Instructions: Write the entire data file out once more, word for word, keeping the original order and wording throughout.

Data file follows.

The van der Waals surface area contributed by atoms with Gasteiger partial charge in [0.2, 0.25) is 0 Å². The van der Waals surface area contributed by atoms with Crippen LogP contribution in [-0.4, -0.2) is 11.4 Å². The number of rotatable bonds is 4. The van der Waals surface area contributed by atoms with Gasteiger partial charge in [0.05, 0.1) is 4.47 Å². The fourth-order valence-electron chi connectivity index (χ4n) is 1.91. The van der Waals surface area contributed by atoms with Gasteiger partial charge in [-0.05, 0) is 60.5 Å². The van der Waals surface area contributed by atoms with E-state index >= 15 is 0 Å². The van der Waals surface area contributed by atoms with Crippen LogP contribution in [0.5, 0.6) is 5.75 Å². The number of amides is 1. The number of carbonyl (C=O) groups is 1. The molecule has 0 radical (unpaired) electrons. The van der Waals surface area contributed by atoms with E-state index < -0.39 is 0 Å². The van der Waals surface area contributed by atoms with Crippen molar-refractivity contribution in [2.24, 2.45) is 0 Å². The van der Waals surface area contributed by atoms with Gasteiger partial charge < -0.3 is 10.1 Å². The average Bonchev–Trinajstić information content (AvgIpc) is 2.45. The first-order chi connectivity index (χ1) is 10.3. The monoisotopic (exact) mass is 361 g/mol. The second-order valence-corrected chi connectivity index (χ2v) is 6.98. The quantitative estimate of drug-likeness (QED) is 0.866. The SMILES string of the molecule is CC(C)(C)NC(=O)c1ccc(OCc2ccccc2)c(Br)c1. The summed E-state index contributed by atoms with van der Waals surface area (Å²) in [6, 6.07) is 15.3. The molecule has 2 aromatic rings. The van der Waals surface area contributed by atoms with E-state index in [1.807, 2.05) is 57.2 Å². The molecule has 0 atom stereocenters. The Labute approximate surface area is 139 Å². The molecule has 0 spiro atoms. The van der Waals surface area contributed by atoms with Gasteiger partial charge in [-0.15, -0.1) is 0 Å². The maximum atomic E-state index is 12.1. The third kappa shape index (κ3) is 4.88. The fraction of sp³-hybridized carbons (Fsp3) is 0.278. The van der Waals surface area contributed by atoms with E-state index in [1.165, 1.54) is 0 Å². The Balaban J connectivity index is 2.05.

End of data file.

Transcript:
The van der Waals surface area contributed by atoms with Gasteiger partial charge in [0.2, 0.25) is 0 Å². The van der Waals surface area contributed by atoms with Crippen LogP contribution in [-0.4, -0.2) is 11.4 Å². The number of rotatable bonds is 4. The van der Waals surface area contributed by atoms with Gasteiger partial charge in [0.05, 0.1) is 4.47 Å². The fourth-order valence-electron chi connectivity index (χ4n) is 1.91. The van der Waals surface area contributed by atoms with Gasteiger partial charge in [-0.05, 0) is 60.5 Å². The van der Waals surface area contributed by atoms with E-state index >= 15 is 0 Å². The van der Waals surface area contributed by atoms with Crippen LogP contribution in [0.5, 0.6) is 5.75 Å². The number of amides is 1. The number of carbonyl (C=O) groups is 1. The molecule has 0 radical (unpaired) electrons. The van der Waals surface area contributed by atoms with E-state index < -0.39 is 0 Å². The van der Waals surface area contributed by atoms with Crippen molar-refractivity contribution in [2.24, 2.45) is 0 Å². The van der Waals surface area contributed by atoms with Gasteiger partial charge < -0.3 is 10.1 Å². The average Bonchev–Trinajstić information content (AvgIpc) is 2.45. The first-order chi connectivity index (χ1) is 10.3. The monoisotopic (exact) mass is 361 g/mol. The second-order valence-corrected chi connectivity index (χ2v) is 6.98. The quantitative estimate of drug-likeness (QED) is 0.866. The SMILES string of the molecule is CC(C)(C)NC(=O)c1ccc(OCc2ccccc2)c(Br)c1. The summed E-state index contributed by atoms with van der Waals surface area (Å²) in [6, 6.07) is 15.3. The molecule has 2 aromatic rings. The van der Waals surface area contributed by atoms with E-state index in [1.807, 2.05) is 57.2 Å². The molecule has 0 atom stereocenters. The Labute approximate surface area is 139 Å². The molecule has 0 spiro atoms. The van der Waals surface area contributed by atoms with Gasteiger partial charge in [-0.15, -0.1) is 0 Å². The maximum atomic E-state index is 12.1. The third kappa shape index (κ3) is 4.88. The fraction of sp³-hybridized carbons (Fsp3) is 0.278. The van der Waals surface area contributed by atoms with E-state index in [1.165, 1.54) is 0 Å². The Balaban J connectivity index is 2.05.